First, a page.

The Republican Party loses elections not because it doesn’t stand close enough to the political center; it loses them because it doesn’t stand for anything.
That was the conclusion drawn by Texas Sen. Ted Cruz on Saturday at the Beverly Wilshire, where he received the Claremont Institute’s prestigious Churchill Statesmanship Award. He had plenty of agreement among the assembled conservatives. (Few news outlets covered the event, being more interested in the posters that appeared around Los Angeles showing Cruz as a shirtless, tattooed bad boy with a cigarette dangling from his mouth.)
“Some in Washington say standing on principle is not how you win elections,” Cruz told the audience. “I suggest to you that is a false dichotomy.”
He drew on the history of Ronald Reagan as an example, noting that in 1976, the Republican Party ran Gerald Ford as a moderate centrist and lost to Jimmy Carter, but when Reagan ran as a staunch conservative, he won in a landslide vote.
Cruz said that whenever the GOP nominates a candidate who runs as a strong conservative, Republicans win.
“Elections are about choices,” Cruz said. “… Reagan won by drawing a distinction.”
Other speakers during the dinner hit upon the same theme.
Philanthropist and conservative activist Foster Friess urged audience members to tell their friends in political positions to develop a “stadium speech” to focus on conservative principles and help change public perception of conservatism, which he said had become tainted by Republican leaders’ unwillingness to hold to their principles.
Former Secretary of Education Bill Bennett also touched upon the same theme, saying, “The greatest threat comes not from a foreign power, but our own pusillanimity and the historical ignorance that feeds it.”
It was a point that seemed to hit home with the members of the audience, as well.
Dr. Karen Kenney, who addressed Congress in June last year about the IRS abuse of Tea Party groups, was taking a casual survey of people before the dinner, asking them what they thought the Republican Party stood for. Of the people she asked, including some officials with the state GOP, none of them could name a single principle in the Republican platform.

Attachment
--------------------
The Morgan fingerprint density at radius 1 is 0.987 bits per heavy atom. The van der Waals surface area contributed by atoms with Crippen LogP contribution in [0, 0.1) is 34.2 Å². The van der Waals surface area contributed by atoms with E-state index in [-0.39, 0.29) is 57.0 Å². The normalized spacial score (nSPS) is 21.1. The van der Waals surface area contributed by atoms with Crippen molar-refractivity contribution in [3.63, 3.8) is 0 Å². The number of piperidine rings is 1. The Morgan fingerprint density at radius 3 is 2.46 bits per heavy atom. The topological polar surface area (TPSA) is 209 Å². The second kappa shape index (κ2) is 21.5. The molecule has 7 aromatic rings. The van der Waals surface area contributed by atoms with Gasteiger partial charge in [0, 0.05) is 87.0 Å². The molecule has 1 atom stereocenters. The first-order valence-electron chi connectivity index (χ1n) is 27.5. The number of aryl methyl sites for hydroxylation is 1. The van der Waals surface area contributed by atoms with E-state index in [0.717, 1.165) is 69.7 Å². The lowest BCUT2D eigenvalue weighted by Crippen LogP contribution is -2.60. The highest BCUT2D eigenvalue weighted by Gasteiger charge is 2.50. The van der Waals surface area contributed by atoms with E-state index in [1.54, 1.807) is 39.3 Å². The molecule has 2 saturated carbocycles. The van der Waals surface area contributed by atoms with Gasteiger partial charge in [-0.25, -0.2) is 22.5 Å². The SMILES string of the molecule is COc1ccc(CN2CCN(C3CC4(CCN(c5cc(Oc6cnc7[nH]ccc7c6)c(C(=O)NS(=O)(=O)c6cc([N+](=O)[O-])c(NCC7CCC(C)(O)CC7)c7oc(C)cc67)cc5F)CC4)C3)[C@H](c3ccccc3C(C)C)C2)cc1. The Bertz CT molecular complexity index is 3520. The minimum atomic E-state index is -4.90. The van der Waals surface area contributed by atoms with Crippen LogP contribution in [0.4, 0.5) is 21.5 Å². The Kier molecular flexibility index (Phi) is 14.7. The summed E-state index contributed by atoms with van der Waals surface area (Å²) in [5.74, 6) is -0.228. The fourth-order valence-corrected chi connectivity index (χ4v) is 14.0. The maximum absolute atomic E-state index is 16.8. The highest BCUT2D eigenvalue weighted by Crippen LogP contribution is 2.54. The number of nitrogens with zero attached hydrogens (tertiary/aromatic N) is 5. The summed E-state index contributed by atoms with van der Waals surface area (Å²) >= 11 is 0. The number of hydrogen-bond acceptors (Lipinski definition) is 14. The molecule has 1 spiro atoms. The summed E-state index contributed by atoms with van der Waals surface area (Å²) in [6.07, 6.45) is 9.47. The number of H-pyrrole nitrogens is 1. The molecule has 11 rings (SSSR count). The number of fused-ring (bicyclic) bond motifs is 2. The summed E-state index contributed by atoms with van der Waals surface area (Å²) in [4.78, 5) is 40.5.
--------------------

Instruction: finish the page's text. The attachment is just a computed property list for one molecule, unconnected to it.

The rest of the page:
The Republican Party cannot afford to take a middle-of-the-road, keep-your-head-down approach any longer, Cruz said. It hasn’t worked for the past 40 years; it won’t work in the future.
America is facing three crises, and the GOP won’t be able to do anything about any of them if it doesn’t change its ways, he said. The crises he listed are: a global loss of American leadership that leaves a vacuum to be filled by the likes of Russia and China; economic stagnation that has benefited big business but hurt small businesses and ordinary people struggling to get by; and “a president who has behaved in a consistently lawless manner.”
It was this last point that Cruz spent the most time on.
“We have never seen in our history a president who if he disagrees with a law just refuses to enforce it,” Cruz said. “… When you have a law that’s a disaster, that’s hurting millions of people, you go to Congress.”
Although he didn’t use the word “tyrant,” it was pretty clear where Cruz was going.
“If you have a president who can pick and choose which laws to follow and which to ignore, you no longer have a president,” he said.